Among the city officials Stuart tried to talk to on behalf of the park's 100 families: Commissioner Art Teele ("He didn't respond to our letter, and he hasn't returned any of our calls to his office"), Mayor Manny Diaz ("He never returned numerous phone calls or letters, and someone from his office just told us: öIt's not a city issue'"), and city manager Joe Arriola ("His assistant is getting us an appointment for sometime this month, but a lot of people are already in trouble -- they're being evicted, and the whole park has to be cleared by September 16").
On his campaign Website, corporate attorney Andres Rivero promises voters he will bring intelligence and integrity to the Miami-Dade County Commission. Touting his experience as a former federal prosecutor, Rivero promises to root out corruption and cronyism at county hall if he is elected on August 31. Rivero is vying against former Miami Mayor Xavier Suarez, erstwhile Miami City Manager Carlos Gimenez,and four other fringe candidates in the contest to replace County Commissioner Jimmy Morales, who is running for county mayor.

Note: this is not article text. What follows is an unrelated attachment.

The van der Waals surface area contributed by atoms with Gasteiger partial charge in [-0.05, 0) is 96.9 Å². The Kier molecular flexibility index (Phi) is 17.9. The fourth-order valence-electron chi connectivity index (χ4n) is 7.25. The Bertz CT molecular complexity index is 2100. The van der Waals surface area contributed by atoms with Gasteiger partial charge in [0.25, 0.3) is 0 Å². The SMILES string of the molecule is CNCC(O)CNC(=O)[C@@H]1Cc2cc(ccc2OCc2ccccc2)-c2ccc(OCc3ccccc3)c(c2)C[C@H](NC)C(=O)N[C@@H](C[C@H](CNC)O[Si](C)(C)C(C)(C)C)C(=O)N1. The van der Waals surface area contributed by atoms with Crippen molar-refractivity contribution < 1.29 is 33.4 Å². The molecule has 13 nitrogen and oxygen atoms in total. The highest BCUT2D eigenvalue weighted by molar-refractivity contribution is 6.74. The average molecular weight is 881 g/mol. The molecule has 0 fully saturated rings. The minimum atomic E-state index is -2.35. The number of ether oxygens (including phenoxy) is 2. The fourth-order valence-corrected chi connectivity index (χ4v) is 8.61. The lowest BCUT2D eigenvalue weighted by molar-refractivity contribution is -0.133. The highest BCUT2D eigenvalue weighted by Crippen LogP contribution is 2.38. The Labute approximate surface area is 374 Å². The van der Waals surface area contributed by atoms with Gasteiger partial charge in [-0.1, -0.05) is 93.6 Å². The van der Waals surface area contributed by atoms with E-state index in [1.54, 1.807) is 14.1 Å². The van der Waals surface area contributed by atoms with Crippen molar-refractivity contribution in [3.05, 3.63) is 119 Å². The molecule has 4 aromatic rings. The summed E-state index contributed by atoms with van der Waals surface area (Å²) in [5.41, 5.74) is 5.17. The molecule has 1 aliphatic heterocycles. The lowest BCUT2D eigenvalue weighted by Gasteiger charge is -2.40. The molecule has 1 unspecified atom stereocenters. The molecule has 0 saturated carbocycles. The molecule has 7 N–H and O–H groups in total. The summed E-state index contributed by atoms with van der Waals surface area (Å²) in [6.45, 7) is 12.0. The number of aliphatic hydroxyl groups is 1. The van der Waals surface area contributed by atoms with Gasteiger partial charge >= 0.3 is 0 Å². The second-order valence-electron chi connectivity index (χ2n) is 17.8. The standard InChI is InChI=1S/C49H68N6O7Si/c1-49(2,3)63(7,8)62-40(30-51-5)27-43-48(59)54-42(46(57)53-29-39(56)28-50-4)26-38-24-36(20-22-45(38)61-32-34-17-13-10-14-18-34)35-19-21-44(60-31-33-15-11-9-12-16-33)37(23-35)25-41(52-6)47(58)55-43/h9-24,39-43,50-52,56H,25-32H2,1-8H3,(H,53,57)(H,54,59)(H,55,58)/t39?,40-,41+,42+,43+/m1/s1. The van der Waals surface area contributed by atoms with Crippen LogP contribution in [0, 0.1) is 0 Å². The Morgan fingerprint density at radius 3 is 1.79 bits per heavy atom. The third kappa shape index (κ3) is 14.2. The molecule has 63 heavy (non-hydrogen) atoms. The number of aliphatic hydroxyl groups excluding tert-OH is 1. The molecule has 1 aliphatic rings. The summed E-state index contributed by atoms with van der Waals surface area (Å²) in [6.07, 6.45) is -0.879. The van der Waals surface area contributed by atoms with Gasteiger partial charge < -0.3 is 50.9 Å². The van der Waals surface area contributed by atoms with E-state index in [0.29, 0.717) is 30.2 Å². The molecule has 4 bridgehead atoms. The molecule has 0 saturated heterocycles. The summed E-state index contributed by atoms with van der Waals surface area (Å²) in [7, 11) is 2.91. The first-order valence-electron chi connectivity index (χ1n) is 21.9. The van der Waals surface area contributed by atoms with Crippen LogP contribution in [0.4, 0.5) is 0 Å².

In an effort to boost his "reformer" image, Rivero has been bashing Gimenez for accepting campaign contributions from high-profile lobbyists and county contractors. Indeed Gimenez has smoked his opponents in the fundraising department, amassing a $138,297 war chest, according to campaign finance reports. Gimenez's nascent political machine comes courtesy of lobbyists such as Rodney Barreto, Courtney Cunningham, Eli Feinberg, Eston "Dusty" Melton, and Brian May and their spouses. Each of them contributed a $250 donation, the maximum allowed by law, to Gimenez. In a brazen display of campaign bundling, twelve members of the Munilla family, a Miami clan which owns a construction company that regularly wins county contracts, donated a combined $3000 to Gimenez. "It's pretty clear where all the special-interest money is going to in this race," says Rivero, who has raised $68,049 and has qualified for $50,000 in public campaign financing. "What the people need is a former prosecutor who will stand up to the special interests who control county hall."
Before Rivero moves on to his next stump speech, The Bitch reminds him of his recent history as a hired gun for some very well-connected businesspeople. Rivero represented Marilyn J. Parker, a former county contractor who admitted to bribing Miami-Dade's ex-airport construction chief, Richard Mendez, in 2002. Parker got three years' probation, and she had to repay the county $145,000.